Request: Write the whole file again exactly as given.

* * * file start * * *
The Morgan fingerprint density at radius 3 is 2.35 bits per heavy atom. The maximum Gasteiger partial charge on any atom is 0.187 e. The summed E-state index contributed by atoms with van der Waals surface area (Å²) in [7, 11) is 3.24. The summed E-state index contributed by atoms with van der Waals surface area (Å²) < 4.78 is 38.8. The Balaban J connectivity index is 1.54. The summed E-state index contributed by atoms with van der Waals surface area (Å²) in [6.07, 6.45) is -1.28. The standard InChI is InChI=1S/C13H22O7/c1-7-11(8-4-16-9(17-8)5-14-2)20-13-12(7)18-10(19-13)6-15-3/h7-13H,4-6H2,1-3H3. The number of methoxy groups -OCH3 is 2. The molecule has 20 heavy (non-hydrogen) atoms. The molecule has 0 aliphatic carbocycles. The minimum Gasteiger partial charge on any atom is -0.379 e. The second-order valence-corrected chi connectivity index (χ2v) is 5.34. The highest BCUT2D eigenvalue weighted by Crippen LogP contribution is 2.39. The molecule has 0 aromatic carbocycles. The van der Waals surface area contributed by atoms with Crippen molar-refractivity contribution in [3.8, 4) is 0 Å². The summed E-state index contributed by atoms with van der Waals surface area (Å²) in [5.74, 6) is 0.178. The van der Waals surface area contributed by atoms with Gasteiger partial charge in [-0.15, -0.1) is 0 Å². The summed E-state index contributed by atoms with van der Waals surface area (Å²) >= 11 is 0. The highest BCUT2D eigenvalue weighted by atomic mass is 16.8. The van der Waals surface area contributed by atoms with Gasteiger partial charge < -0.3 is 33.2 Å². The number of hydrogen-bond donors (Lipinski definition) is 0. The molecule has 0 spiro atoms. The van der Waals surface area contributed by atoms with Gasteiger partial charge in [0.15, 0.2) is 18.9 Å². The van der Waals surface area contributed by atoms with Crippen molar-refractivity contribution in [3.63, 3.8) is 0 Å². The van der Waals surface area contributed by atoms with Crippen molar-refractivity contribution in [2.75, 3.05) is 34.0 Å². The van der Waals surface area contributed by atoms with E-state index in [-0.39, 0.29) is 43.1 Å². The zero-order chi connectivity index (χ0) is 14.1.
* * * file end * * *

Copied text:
The Morgan fingerprint density at radius 3 is 2.35 bits per heavy atom. The maximum Gasteiger partial charge on any atom is 0.187 e. The summed E-state index contributed by atoms with van der Waals surface area (Å²) in [7, 11) is 3.24. The summed E-state index contributed by atoms with van der Waals surface area (Å²) < 4.78 is 38.8. The Balaban J connectivity index is 1.54. The summed E-state index contributed by atoms with van der Waals surface area (Å²) in [6.07, 6.45) is -1.28. The standard InChI is InChI=1S/C13H22O7/c1-7-11(8-4-16-9(17-8)5-14-2)20-13-12(7)18-10(19-13)6-15-3/h7-13H,4-6H2,1-3H3. The number of methoxy groups -OCH3 is 2. The molecule has 20 heavy (non-hydrogen) atoms. The molecule has 0 aliphatic carbocycles. The minimum Gasteiger partial charge on any atom is -0.379 e. The second-order valence-corrected chi connectivity index (χ2v) is 5.34. The highest BCUT2D eigenvalue weighted by Crippen LogP contribution is 2.39. The molecule has 0 aromatic carbocycles. The van der Waals surface area contributed by atoms with Crippen molar-refractivity contribution in [3.8, 4) is 0 Å². The summed E-state index contributed by atoms with van der Waals surface area (Å²) in [5.74, 6) is 0.178. The van der Waals surface area contributed by atoms with Gasteiger partial charge in [-0.15, -0.1) is 0 Å². The summed E-state index contributed by atoms with van der Waals surface area (Å²) >= 11 is 0. The highest BCUT2D eigenvalue weighted by atomic mass is 16.8. The van der Waals surface area contributed by atoms with Gasteiger partial charge < -0.3 is 33.2 Å². The number of hydrogen-bond donors (Lipinski definition) is 0. The molecule has 0 spiro atoms. The van der Waals surface area contributed by atoms with Gasteiger partial charge in [0.15, 0.2) is 18.9 Å². The van der Waals surface area contributed by atoms with Crippen molar-refractivity contribution in [3.63, 3.8) is 0 Å². The van der Waals surface area contributed by atoms with Crippen molar-refractivity contribution in [2.75, 3.05) is 34.0 Å². The van der Waals surface area contributed by atoms with E-state index in [-0.39, 0.29) is 43.1 Å². The zero-order chi connectivity index (χ0) is 14.1.